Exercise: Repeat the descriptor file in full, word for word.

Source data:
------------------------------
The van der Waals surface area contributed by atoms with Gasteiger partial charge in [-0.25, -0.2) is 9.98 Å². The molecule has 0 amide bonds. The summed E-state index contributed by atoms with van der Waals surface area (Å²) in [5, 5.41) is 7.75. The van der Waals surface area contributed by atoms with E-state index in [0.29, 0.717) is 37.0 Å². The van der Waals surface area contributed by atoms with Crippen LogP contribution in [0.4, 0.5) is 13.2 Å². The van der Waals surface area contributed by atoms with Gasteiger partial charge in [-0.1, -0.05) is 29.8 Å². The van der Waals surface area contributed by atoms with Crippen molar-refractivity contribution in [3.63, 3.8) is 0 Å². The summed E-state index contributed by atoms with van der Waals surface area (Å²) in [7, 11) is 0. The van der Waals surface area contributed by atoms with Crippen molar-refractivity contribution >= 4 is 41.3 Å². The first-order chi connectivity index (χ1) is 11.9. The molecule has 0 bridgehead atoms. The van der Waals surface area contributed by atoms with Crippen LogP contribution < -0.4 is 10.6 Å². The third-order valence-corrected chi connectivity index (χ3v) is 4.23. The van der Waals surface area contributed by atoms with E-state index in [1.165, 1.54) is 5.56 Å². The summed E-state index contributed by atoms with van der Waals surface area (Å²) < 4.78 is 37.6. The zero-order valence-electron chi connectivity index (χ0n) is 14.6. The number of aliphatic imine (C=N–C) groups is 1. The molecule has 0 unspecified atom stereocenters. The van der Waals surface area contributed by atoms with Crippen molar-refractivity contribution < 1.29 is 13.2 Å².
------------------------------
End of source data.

The van der Waals surface area contributed by atoms with Gasteiger partial charge in [-0.25, -0.2) is 9.98 Å². The molecule has 0 amide bonds. The summed E-state index contributed by atoms with van der Waals surface area (Å²) in [5, 5.41) is 7.75. The van der Waals surface area contributed by atoms with E-state index in [0.29, 0.717) is 37.0 Å². The van der Waals surface area contributed by atoms with Crippen LogP contribution in [0.4, 0.5) is 13.2 Å². The van der Waals surface area contributed by atoms with Gasteiger partial charge in [-0.1, -0.05) is 29.8 Å². The van der Waals surface area contributed by atoms with Crippen molar-refractivity contribution in [3.63, 3.8) is 0 Å². The summed E-state index contributed by atoms with van der Waals surface area (Å²) in [7, 11) is 0. The van der Waals surface area contributed by atoms with Crippen molar-refractivity contribution >= 4 is 41.3 Å². The first-order chi connectivity index (χ1) is 11.9. The molecule has 0 bridgehead atoms. The van der Waals surface area contributed by atoms with Crippen LogP contribution < -0.4 is 10.6 Å². The third-order valence-corrected chi connectivity index (χ3v) is 4.23. The van der Waals surface area contributed by atoms with E-state index in [1.165, 1.54) is 5.56 Å². The summed E-state index contributed by atoms with van der Waals surface area (Å²) < 4.78 is 37.6. The zero-order valence-electron chi connectivity index (χ0n) is 14.6. The number of aliphatic imine (C=N–C) groups is 1. The molecule has 0 unspecified atom stereocenters. The van der Waals surface area contributed by atoms with Crippen molar-refractivity contribution < 1.29 is 13.2 Å².